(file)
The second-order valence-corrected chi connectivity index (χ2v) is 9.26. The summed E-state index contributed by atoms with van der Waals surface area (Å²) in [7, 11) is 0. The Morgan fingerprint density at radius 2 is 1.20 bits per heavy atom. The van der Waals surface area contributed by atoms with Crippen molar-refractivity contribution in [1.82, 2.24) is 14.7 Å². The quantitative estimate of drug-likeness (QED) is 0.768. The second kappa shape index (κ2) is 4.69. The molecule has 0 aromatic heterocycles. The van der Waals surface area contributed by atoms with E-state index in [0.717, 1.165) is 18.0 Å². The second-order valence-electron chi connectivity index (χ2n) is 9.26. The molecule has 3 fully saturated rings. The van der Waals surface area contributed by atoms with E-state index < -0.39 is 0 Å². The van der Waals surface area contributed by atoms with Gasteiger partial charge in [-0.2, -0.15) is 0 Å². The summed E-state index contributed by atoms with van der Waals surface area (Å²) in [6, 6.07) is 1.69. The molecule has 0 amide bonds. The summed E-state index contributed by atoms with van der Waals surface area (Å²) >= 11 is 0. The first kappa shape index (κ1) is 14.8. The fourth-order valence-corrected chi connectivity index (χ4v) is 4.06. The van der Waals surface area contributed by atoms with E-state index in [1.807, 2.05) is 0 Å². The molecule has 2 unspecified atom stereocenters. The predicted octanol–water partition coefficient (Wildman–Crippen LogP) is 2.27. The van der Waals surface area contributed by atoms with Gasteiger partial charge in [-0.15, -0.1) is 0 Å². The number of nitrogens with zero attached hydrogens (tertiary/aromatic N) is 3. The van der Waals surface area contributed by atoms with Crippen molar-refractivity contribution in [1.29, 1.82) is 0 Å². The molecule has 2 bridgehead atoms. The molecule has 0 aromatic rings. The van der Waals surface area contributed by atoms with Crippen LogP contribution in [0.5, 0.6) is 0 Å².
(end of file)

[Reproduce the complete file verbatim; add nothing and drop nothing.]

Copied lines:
The second-order valence-corrected chi connectivity index (χ2v) is 9.26. The summed E-state index contributed by atoms with van der Waals surface area (Å²) in [7, 11) is 0. The Morgan fingerprint density at radius 2 is 1.20 bits per heavy atom. The van der Waals surface area contributed by atoms with Crippen molar-refractivity contribution in [1.82, 2.24) is 14.7 Å². The quantitative estimate of drug-likeness (QED) is 0.768. The second kappa shape index (κ2) is 4.69. The molecule has 0 aromatic heterocycles. The van der Waals surface area contributed by atoms with E-state index in [0.717, 1.165) is 18.0 Å². The second-order valence-electron chi connectivity index (χ2n) is 9.26. The molecule has 3 fully saturated rings. The van der Waals surface area contributed by atoms with E-state index < -0.39 is 0 Å². The van der Waals surface area contributed by atoms with Gasteiger partial charge in [-0.2, -0.15) is 0 Å². The summed E-state index contributed by atoms with van der Waals surface area (Å²) in [6, 6.07) is 1.69. The molecule has 0 amide bonds. The summed E-state index contributed by atoms with van der Waals surface area (Å²) >= 11 is 0. The first kappa shape index (κ1) is 14.8. The fourth-order valence-corrected chi connectivity index (χ4v) is 4.06. The van der Waals surface area contributed by atoms with E-state index in [1.807, 2.05) is 0 Å². The molecule has 2 unspecified atom stereocenters. The predicted octanol–water partition coefficient (Wildman–Crippen LogP) is 2.27. The van der Waals surface area contributed by atoms with Gasteiger partial charge in [-0.15, -0.1) is 0 Å². The number of nitrogens with zero attached hydrogens (tertiary/aromatic N) is 3. The van der Waals surface area contributed by atoms with Crippen molar-refractivity contribution in [1.29, 1.82) is 0 Å². The molecule has 2 bridgehead atoms. The molecule has 0 aromatic rings. The van der Waals surface area contributed by atoms with Crippen LogP contribution in [0.5, 0.6) is 0 Å².